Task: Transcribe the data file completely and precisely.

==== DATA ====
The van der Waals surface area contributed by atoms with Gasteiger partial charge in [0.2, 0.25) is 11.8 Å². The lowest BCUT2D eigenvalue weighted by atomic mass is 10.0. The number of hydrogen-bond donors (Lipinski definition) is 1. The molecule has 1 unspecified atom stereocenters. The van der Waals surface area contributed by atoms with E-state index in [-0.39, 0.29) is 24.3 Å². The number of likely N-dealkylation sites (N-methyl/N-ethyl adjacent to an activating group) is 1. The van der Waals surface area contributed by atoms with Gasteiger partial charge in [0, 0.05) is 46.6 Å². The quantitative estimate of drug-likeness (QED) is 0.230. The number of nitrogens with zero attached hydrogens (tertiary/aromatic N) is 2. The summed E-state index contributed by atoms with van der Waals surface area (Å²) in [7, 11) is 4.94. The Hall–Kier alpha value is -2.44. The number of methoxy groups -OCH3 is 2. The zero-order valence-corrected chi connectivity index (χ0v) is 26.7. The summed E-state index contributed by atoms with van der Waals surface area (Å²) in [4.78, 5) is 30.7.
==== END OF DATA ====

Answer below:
The van der Waals surface area contributed by atoms with Gasteiger partial charge in [0.2, 0.25) is 11.8 Å². The lowest BCUT2D eigenvalue weighted by atomic mass is 10.0. The number of hydrogen-bond donors (Lipinski definition) is 1. The molecule has 1 unspecified atom stereocenters. The van der Waals surface area contributed by atoms with E-state index in [-0.39, 0.29) is 24.3 Å². The number of likely N-dealkylation sites (N-methyl/N-ethyl adjacent to an activating group) is 1. The van der Waals surface area contributed by atoms with Gasteiger partial charge in [0, 0.05) is 46.6 Å². The quantitative estimate of drug-likeness (QED) is 0.230. The number of nitrogens with zero attached hydrogens (tertiary/aromatic N) is 2. The summed E-state index contributed by atoms with van der Waals surface area (Å²) in [7, 11) is 4.94. The Hall–Kier alpha value is -2.44. The number of methoxy groups -OCH3 is 2. The zero-order valence-corrected chi connectivity index (χ0v) is 26.7. The summed E-state index contributed by atoms with van der Waals surface area (Å²) in [4.78, 5) is 30.7.